There's a scene late in this Sunday's season premiere of Showtime's "House of Lies" where creepy management consultant Clyde Oberhaltz (Ben Schwartz) tries to disabuse a terrified co-worker of the notion that he is a violent sex offender. "Rape accusations are like quicksand," another colleague casually chimes in, "the more you fight, the worse it gets." Believe it or not Schwartz's character on "Lies" is typically only a shade less smarmy than Jean-Ralphio, the unapologetic douchebag caricature he portrays on NBC's "Parks and Recreation." So, to be rightfully defending his honor is actually a step up -- and one mined for substantial, albeit uncomfortable humor.
"House of Lies" is, of course, about co-workers -- money-driven, morally compromised co-workers whose backbiting, indelicate ribbing and wholly unprofessional interoffice dynamics have surely become overly familiar to fans of the show by Season 2. I mean, how many times can somebody tell dumb Doug to "shut the fuck up" or try to sleep with his girlfriend before even that lapdog doesn't think it's funny anymore? Rather than drown in utter predictability, however, the show runners at "Lies" employed a tried and true gambit at the end of last season guaranteed to imbue the salacious, somewhat flawed series with at least a dozen more installments worth of new life: They broke up the band.
You know the tactic. You've seen it a half-dozen times in the last 10 years, at least. This is where, after a couple of seasons or so, some character at the core of a television show will decide to "move on," likely starting "their own firm," dismantling significant, established relationships and forcing new potentially dramatic and unfamiliar ones to form. "The Office" famously did it in Season 3 by transferring Jim to the Stamford branch, where he got all cozy and chummy with Karen Filippelli (Rashida Jones) and Andy Bernard (Ed Helms), respectively. That split not only sparked romantic conflict -- Team Pam vs. Team Karen -- but also brought in some new blood.
Ari Gold (Jeremy Piven) opened his own shop on "Entourage" and strained his already wildly superficial relationship with his pretty boy meal ticket, Vinnie Chase (Adrian Grenier). On "Mad Men," Don Draper (Jon Hamm) fractured the firm and almost lost his protégé Peggy Olson (Elisabeth Moss). Recently, "The Good Wife" broke up the band to spectacular effect when Alicia Florrick (Julianna Margulies) and Cary Agos (Matt Czuchry) splintered from Lockhart Gardner, creating a ferocious, spiteful, jealousy-fueled war with their former bosses and making this one of the show's best seasons ever. (Proving that the TV trope is not exclusive to imaginary firms and private businesses, "The Wire" broke up the band nearly every season, scattering both its cops and its robbers to the gritty corners of Baltimore nearly every 12 episodes.)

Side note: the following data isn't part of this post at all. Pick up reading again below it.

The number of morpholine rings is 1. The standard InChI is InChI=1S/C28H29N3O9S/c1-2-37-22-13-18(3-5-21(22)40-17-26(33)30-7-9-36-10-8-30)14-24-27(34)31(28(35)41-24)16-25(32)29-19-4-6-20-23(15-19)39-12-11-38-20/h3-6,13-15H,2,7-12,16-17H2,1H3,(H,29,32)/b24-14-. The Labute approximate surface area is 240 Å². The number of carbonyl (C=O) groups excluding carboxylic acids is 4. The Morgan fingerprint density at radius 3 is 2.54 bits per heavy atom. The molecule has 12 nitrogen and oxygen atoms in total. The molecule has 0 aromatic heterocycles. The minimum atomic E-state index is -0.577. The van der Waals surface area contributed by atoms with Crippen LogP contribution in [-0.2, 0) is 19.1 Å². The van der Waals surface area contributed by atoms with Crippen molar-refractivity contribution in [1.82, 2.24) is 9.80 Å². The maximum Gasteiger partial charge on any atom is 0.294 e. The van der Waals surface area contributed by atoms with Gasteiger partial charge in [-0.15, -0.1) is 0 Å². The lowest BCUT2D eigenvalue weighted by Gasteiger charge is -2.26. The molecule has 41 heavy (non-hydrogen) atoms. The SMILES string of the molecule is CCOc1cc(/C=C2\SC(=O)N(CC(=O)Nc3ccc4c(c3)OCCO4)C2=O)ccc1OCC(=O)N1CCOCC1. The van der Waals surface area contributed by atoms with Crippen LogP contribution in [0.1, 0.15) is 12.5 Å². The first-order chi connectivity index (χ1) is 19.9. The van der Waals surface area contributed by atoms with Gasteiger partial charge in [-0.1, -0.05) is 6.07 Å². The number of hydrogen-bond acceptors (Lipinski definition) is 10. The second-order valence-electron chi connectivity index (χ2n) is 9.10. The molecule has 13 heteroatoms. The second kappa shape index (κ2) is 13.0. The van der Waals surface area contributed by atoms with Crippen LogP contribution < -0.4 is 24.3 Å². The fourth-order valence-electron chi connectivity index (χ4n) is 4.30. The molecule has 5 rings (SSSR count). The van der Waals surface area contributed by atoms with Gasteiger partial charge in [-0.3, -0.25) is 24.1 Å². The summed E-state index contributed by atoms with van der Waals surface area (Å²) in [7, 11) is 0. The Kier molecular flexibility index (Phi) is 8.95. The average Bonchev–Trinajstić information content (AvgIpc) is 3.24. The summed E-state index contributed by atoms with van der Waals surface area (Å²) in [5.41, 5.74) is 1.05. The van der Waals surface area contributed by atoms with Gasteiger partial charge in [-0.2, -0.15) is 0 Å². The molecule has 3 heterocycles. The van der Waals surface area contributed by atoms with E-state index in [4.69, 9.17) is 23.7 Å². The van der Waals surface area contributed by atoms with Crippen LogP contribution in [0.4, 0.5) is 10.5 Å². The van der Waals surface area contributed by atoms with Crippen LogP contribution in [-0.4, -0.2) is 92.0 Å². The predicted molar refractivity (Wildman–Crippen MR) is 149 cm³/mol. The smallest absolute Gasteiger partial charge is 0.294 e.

So wherein lies the storytelling genius of breaking up the band? Isn't it obvious? Eventually -- usually -- the show's creators must get everyone back together. That takes time and creates plenty of opportunities for dramatic plot twists. "House of Lies," a show known for its over-the-top inflection points, is just warming up. At the Ross-Rachel level, this season begins with Kaan and Associates' head Marty Kaan (Don Cheadle) scheming to reel his slighted right hand gal (and stalled love interest) Jeannie van der Hooven (Kristen Bell) into his new fold. As of yet, it's not the most compelling wooing on the small screen. On the other hand, watching Clyde Oberhaltz do absurd penance at the hellish firm of Kaan's ex-wife while trying to figure out how to worm his way back into the good graces of the lesser of those evils provides some of the funniest interactions the show has given us since its debut. Have faith; the band will get back together. Hopefully, they will take their time.
(Season 3 of "House of Lies" premieres on Sunday.)